Shareholders of NXP Semiconductors NV have reason to be disappointed with the final terms of its $47 billion sale to Qualcomm Inc.
The two chipmakers announced their plans to merge on Thursday after weeks of speculation about a possible deal. In the end, Qualcomm offered NXP holders $110 a share in cash -- on the low end of the range that Bloomberg News had reported the chipmakers were discussing. Qualcomm shareholders knew they were getting a good deal, and the buyer's stock rose as much as 4.8 percent -- more than double the gains of NXP. Both companies have climbed since news of their deal talks was first reported in late September.
It's not clear why NXP backed down from its push for a price closer to $120. Perhaps it conceded on price having gotten the all-cash bid it was seeking. Or the absence of other suitors (Intel Corp. and Texas Instruments Inc. decided against bidding) reduced NXP's negotiating leverage. I've previously suggested that meeting in the middle at $115 might be appealing for NXP because that price would top both the company's previous high and analysts' unaffected price targets, while still offering a relative bargain for Qualcomm.
NXP traded as high as $112.25 last year in the wake of its announcement to buy Freescale Semiconductor Ltd. for about $17 billion including debt (the deal closed in December). Before news of Qualcomm's interest in acquiring NXP, analysts were targeting a stock price of more than $108 for the company over the next 12 months. Heading into Thursday, those estimates had climbed to more like $113.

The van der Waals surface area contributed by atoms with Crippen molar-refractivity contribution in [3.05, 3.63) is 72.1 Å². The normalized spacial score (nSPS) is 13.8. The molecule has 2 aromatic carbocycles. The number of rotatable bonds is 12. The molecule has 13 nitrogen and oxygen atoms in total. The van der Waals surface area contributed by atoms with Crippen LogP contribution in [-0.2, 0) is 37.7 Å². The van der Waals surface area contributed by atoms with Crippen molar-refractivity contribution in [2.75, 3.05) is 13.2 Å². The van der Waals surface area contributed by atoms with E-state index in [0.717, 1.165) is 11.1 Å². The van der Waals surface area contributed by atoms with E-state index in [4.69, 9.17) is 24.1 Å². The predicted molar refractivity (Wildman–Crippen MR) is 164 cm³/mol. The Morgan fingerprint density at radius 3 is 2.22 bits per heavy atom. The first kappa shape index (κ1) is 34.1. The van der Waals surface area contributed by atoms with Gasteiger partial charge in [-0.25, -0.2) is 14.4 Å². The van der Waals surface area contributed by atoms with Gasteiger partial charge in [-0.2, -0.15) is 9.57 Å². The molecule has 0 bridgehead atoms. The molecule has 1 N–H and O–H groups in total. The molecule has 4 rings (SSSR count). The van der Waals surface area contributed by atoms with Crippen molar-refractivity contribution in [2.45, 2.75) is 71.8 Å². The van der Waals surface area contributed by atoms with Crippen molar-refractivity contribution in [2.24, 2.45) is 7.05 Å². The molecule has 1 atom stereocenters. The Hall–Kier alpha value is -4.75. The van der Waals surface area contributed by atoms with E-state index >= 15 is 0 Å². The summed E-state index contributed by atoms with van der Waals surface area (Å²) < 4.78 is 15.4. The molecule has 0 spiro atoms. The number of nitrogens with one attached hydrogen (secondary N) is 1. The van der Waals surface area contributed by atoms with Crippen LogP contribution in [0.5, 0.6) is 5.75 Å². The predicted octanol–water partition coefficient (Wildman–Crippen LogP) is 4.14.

Shareholder feedback I received following my last story suggests that at least some investors had their eye on an even bigger price tag than what was on the table in the Qualcomm and NXP negotiations. The current offer values NXP at about 13 times its projected 2017 Ebitda, compared with the 18 times forward profit that Analog Devices Inc. agreed to pay for Linear Technology Corp. That deal, valued at about $13 billion after subtracting net cash, was announced in July. If the Linear multiple was applied to NXP, you could get to a price tag of more than $160.
Now, an offer that high isn't going to happen, but why shouldn't NXP be valued more like some of its acquired peers? It's set to increase revenue in 2017 and 2018 at around the same pace that analysts are forecasting for Linear. And NXP is certainly on track to grow a lot faster than Qualcomm is.
This is a large and risky takeover for Qualcomm that will diversify the chipmaker into industries where it doesn't have as much experience. (NXP is a leading maker of semiconductors used in cars, while Qualcomm's focus has been on mobile-phone chip technology). That could make the company reticent to increase its offer, although the $500 million in cost savings it expects to reap from the deal by year two could help soften the blow of a higher bid.
There's also the question of regulatory scrutiny. NXP and Qualcomm don't have much overlap, but any deal of this magnitude is bound to draw scrutiny -- especially in the European Union, where Qualcomm is already fighting antitrust fires. It will also take a long time to close. That's why NXP is still trading so far below Qualcomm's offer. Moreover, investors may be wondering what happened to the lofty goals NXP has set for itself, including improved margins.
NXP management has decided the company is stronger with Qualcomm. That may be so, but that doesn't mean shareholders will accept a low-ball price. And they're now in the driver's seat.
This column does not necessarily reflect the opinion of Bloomberg LP and its owners.
I used 2017 Ebitda to account for both the Freescale purchase and the divestiture of NXP's standard products business which was announced earlier this year.
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